The 2022 African Economic Outlook (AEO), released by the African Development Bank in May, shaved 2.4 per cent off projected African GDP.
This comes after the first continental recession in over half a decade, as the pain wrought by the COVID-19 pandemic is intensified by the economic fallout from Russia’s invasion of Ukraine.
The AEO also counted 131 climate-related extreme weather events in the past two years. Climate change is hitting Africa harder and earlier than anywhere else on earth, with the estimated impact of a high-warming scenario translating into a 15 per cent reduction in continental GDP per capita by 2050.
Africa is desperately searching for ways to combat these twin threats, with fossil fuels – particularly so-called ‘transition’ fuels such as natural gas – expected to do much of the heavy lifting.
Analysts are looking to COP27, to be held in Egypt in November, as the moment when a powerful coterie of African voices will put their collective weight behind a push for expanded oil and gas production on the continent.
Dissecting the development dividend From an environmental perspective, the case against fossil fuels is indisputable. Scores of analyses show that production from already-licensed oil and gas fields – to say nothing of any future exploration – will release carbon emissions well beyond what is compatible with the 1.5 degree ceiling enshrined in the Paris Agreement.
From an energy systems perspective too, it is strengthening quickly. Richard Halsey in this edition of IC Insights convincingly outlines the diminishing technical requirement for new fossil fuels on the African continent.
If the environmental imperative to abandon fossil fuels is so strong, and they are becoming less technically necessary, what is the development rationale for a fossil fuel free-for-all? From a development perspective, the case rests on two key channels.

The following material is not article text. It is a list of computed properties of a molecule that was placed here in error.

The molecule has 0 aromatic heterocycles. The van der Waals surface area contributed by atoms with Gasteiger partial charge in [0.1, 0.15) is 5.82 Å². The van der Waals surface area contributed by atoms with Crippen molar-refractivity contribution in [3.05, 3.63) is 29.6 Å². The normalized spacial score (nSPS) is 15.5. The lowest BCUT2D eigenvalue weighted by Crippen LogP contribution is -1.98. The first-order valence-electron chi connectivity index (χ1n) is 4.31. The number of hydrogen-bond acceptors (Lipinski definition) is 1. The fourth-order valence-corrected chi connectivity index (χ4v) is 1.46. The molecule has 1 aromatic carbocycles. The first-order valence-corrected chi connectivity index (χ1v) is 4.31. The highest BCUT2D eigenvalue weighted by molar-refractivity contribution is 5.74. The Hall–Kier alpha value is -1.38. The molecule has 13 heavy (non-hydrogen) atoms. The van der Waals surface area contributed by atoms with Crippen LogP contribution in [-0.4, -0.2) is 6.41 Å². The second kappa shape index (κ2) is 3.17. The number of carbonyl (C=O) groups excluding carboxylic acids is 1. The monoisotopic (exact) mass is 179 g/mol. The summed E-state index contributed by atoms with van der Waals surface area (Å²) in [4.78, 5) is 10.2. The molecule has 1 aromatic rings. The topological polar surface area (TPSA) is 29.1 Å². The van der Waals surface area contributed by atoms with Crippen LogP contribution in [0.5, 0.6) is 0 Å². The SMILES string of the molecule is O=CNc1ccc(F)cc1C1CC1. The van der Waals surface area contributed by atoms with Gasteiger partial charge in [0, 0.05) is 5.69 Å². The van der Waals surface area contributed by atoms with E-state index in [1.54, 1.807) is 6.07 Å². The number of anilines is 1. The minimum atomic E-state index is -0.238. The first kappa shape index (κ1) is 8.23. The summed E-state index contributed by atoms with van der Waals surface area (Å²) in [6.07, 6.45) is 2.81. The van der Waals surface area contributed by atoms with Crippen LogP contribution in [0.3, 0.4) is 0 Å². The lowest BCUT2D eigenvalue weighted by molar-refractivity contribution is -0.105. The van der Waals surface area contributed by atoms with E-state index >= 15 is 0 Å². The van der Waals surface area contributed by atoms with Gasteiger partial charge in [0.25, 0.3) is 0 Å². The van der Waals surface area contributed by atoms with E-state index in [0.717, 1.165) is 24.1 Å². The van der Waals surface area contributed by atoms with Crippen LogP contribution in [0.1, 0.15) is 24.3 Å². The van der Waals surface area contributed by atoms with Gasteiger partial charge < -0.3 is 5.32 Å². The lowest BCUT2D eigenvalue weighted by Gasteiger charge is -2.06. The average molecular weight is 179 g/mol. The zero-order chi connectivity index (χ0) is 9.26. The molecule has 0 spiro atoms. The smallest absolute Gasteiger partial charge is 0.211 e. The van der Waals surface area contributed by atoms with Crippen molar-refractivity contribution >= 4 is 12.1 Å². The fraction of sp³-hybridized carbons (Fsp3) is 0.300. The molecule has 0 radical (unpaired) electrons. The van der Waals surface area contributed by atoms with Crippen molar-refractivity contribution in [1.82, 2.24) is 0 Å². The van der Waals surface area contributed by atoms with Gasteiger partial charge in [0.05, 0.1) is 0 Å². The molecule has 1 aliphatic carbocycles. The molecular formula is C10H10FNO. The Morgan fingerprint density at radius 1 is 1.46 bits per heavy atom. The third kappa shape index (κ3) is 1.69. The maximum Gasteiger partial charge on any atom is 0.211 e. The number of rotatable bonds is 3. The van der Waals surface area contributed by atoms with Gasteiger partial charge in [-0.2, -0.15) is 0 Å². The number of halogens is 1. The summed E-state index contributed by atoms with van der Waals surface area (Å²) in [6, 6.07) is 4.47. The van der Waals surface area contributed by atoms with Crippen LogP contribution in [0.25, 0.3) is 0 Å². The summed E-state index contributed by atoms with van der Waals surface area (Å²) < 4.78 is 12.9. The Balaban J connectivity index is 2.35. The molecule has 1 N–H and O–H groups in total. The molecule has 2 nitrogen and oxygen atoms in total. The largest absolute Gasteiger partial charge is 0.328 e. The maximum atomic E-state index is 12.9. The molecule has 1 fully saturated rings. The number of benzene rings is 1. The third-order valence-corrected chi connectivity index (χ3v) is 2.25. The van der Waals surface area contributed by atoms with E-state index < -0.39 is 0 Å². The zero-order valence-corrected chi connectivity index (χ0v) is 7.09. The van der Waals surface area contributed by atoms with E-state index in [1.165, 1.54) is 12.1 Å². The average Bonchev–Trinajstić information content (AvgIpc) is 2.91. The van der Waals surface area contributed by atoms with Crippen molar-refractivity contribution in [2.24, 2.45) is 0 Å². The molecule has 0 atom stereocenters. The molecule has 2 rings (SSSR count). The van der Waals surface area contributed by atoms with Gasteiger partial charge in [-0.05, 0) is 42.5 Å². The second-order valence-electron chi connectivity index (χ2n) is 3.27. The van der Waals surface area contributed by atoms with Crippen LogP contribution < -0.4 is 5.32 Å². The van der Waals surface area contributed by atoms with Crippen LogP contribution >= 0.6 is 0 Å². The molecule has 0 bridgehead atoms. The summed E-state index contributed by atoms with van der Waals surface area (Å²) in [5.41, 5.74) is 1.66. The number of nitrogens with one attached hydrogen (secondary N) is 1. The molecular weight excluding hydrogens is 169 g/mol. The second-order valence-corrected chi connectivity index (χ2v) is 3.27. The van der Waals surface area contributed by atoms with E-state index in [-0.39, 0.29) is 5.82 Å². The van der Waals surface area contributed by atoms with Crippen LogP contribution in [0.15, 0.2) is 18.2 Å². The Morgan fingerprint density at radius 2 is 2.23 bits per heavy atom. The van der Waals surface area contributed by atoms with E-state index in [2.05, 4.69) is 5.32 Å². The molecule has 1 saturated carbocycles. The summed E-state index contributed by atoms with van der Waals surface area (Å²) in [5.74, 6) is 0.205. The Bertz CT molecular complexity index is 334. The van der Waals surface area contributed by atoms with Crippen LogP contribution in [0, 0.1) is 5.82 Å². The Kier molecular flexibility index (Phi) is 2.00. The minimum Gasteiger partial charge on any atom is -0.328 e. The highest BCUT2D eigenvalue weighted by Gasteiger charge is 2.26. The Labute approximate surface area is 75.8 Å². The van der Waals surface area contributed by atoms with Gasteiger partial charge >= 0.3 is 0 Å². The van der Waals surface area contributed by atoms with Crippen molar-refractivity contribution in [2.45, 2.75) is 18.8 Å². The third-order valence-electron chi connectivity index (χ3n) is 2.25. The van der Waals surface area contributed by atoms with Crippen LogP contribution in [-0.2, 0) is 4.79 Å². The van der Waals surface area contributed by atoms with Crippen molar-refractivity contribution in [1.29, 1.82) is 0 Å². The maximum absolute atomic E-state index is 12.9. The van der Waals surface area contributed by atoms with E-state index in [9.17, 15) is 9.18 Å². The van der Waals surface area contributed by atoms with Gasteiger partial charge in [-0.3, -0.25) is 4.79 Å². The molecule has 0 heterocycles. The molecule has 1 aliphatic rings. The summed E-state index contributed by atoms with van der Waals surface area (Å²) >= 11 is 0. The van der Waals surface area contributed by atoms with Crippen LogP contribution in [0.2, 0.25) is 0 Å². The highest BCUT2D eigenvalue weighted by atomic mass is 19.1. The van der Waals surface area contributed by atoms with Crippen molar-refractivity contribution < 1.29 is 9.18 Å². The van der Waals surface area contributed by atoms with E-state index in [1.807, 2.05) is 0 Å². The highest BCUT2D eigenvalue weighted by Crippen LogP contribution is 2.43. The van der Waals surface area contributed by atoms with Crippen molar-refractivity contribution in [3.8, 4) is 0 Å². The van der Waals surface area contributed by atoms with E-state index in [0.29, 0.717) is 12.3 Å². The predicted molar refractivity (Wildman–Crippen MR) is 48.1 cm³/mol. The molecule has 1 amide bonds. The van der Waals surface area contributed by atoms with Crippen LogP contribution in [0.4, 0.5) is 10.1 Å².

The first is that fossil fuel investment will generate broad-based wealth on the continent, with the returns on new projects being funneled into African communities where they can drive quality of life improvements.
According to data from Oil Change International, just 33 per cent of projected oil and gas production in Africa is controlled by African companies. The majority is controlled by companies in the global North; particularly Europe, with 36 per cent, but also Asia and North America.
These companies have the only claim on the fuels that African fossil fuel projects generate, making it highly unlikely that a significant share of the revenues from their sale will remain in Africa to fund local development.
They are vastly more likely to end up with foreign shareholders, with only that diminishing portion required for reinvestment in the projects providing any benefit to the African communities where the resources are situated.
Even if a significant proportion of the benefits from fossil fuel production accrue to Africa, rather than the international investors who own the resources, these are likely to be very unequally distributed.
The lion’s share of new oil and gas production is concentrated in a very small set of African nations. Nigeria and Mozambique alone account for 36 per cent of total planned production. Add Algeria and Angola, and almost 60 per cent is covered.
Most countries in Africa have severe development needs, and all are heavily exposed to the ill effects of climate change. In the face of this common reality, however, just a handful of countries on the continent are set to profit from fossil fuel extraction.
This suggests that, far from being a solution to pan-African problems of poverty and vulnerability, expanded fossil fuel production is more of a short-term boost for a lucky few.
Given most – such as Nigeria, Algeria, Angola, Libya and Egypt – are already established fossil fuel producers whose resource wealth has thus far failed to translate into tangible development outcomes, it may not even be that.